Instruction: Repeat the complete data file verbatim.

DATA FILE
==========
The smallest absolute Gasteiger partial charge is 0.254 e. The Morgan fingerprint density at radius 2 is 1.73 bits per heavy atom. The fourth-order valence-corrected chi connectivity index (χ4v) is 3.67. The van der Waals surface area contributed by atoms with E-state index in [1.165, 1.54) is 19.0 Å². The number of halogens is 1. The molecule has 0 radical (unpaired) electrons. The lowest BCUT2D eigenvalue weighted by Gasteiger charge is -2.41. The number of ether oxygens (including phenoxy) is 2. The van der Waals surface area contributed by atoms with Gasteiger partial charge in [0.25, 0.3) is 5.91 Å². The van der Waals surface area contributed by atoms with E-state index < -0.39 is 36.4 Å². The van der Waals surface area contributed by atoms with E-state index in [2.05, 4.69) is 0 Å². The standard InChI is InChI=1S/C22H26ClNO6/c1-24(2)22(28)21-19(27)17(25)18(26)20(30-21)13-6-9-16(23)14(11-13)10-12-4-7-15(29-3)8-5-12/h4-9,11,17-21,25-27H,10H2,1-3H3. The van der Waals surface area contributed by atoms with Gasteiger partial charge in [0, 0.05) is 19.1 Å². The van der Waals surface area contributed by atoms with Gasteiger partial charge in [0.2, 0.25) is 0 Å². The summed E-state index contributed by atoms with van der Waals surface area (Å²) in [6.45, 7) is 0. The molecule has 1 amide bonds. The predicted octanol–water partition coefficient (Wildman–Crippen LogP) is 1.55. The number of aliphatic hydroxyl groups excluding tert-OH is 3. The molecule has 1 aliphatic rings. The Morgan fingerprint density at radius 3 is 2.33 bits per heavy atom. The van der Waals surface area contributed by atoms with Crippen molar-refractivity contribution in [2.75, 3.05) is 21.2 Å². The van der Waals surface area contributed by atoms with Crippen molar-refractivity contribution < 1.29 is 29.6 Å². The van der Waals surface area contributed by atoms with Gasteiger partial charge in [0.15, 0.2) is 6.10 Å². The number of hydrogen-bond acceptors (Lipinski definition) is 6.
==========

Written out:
The smallest absolute Gasteiger partial charge is 0.254 e. The Morgan fingerprint density at radius 2 is 1.73 bits per heavy atom. The fourth-order valence-corrected chi connectivity index (χ4v) is 3.67. The van der Waals surface area contributed by atoms with E-state index in [1.165, 1.54) is 19.0 Å². The number of halogens is 1. The molecule has 0 radical (unpaired) electrons. The lowest BCUT2D eigenvalue weighted by Gasteiger charge is -2.41. The number of ether oxygens (including phenoxy) is 2. The van der Waals surface area contributed by atoms with Gasteiger partial charge in [0.25, 0.3) is 5.91 Å². The van der Waals surface area contributed by atoms with E-state index < -0.39 is 36.4 Å². The van der Waals surface area contributed by atoms with E-state index in [2.05, 4.69) is 0 Å². The standard InChI is InChI=1S/C22H26ClNO6/c1-24(2)22(28)21-19(27)17(25)18(26)20(30-21)13-6-9-16(23)14(11-13)10-12-4-7-15(29-3)8-5-12/h4-9,11,17-21,25-27H,10H2,1-3H3. The van der Waals surface area contributed by atoms with Gasteiger partial charge in [0, 0.05) is 19.1 Å². The van der Waals surface area contributed by atoms with Gasteiger partial charge in [0.2, 0.25) is 0 Å². The summed E-state index contributed by atoms with van der Waals surface area (Å²) in [6.45, 7) is 0. The molecule has 1 amide bonds. The predicted octanol–water partition coefficient (Wildman–Crippen LogP) is 1.55. The number of aliphatic hydroxyl groups excluding tert-OH is 3. The molecule has 1 aliphatic rings. The Morgan fingerprint density at radius 3 is 2.33 bits per heavy atom. The van der Waals surface area contributed by atoms with Crippen molar-refractivity contribution in [2.75, 3.05) is 21.2 Å². The van der Waals surface area contributed by atoms with Crippen molar-refractivity contribution < 1.29 is 29.6 Å². The van der Waals surface area contributed by atoms with Gasteiger partial charge in [0.15, 0.2) is 6.10 Å². The number of hydrogen-bond acceptors (Lipinski definition) is 6.